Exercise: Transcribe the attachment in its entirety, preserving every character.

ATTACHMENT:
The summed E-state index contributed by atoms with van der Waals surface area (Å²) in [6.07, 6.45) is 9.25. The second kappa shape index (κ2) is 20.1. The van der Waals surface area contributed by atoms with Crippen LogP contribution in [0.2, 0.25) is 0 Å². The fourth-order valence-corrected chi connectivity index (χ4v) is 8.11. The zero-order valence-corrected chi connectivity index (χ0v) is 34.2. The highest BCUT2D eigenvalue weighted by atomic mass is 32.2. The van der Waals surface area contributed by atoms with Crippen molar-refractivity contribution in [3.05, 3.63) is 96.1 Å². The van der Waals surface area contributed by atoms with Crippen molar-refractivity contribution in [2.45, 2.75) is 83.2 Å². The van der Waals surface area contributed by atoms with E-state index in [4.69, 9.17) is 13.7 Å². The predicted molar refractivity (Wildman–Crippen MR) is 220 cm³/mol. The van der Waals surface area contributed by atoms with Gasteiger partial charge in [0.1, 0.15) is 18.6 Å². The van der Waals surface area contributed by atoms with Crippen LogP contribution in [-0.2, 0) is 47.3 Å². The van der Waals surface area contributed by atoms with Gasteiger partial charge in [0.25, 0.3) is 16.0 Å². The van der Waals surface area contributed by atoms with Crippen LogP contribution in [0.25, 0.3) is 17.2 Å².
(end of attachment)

The summed E-state index contributed by atoms with van der Waals surface area (Å²) in [6.07, 6.45) is 9.25. The second kappa shape index (κ2) is 20.1. The van der Waals surface area contributed by atoms with Crippen LogP contribution in [0.2, 0.25) is 0 Å². The fourth-order valence-corrected chi connectivity index (χ4v) is 8.11. The zero-order valence-corrected chi connectivity index (χ0v) is 34.2. The highest BCUT2D eigenvalue weighted by atomic mass is 32.2. The van der Waals surface area contributed by atoms with Crippen molar-refractivity contribution in [3.05, 3.63) is 96.1 Å². The van der Waals surface area contributed by atoms with Crippen molar-refractivity contribution in [2.45, 2.75) is 83.2 Å². The van der Waals surface area contributed by atoms with E-state index in [4.69, 9.17) is 13.7 Å². The predicted molar refractivity (Wildman–Crippen MR) is 220 cm³/mol. The van der Waals surface area contributed by atoms with Gasteiger partial charge in [0.1, 0.15) is 18.6 Å². The van der Waals surface area contributed by atoms with Crippen LogP contribution in [-0.2, 0) is 47.3 Å². The van der Waals surface area contributed by atoms with Gasteiger partial charge in [0.25, 0.3) is 16.0 Å². The van der Waals surface area contributed by atoms with Crippen LogP contribution in [0.25, 0.3) is 17.2 Å².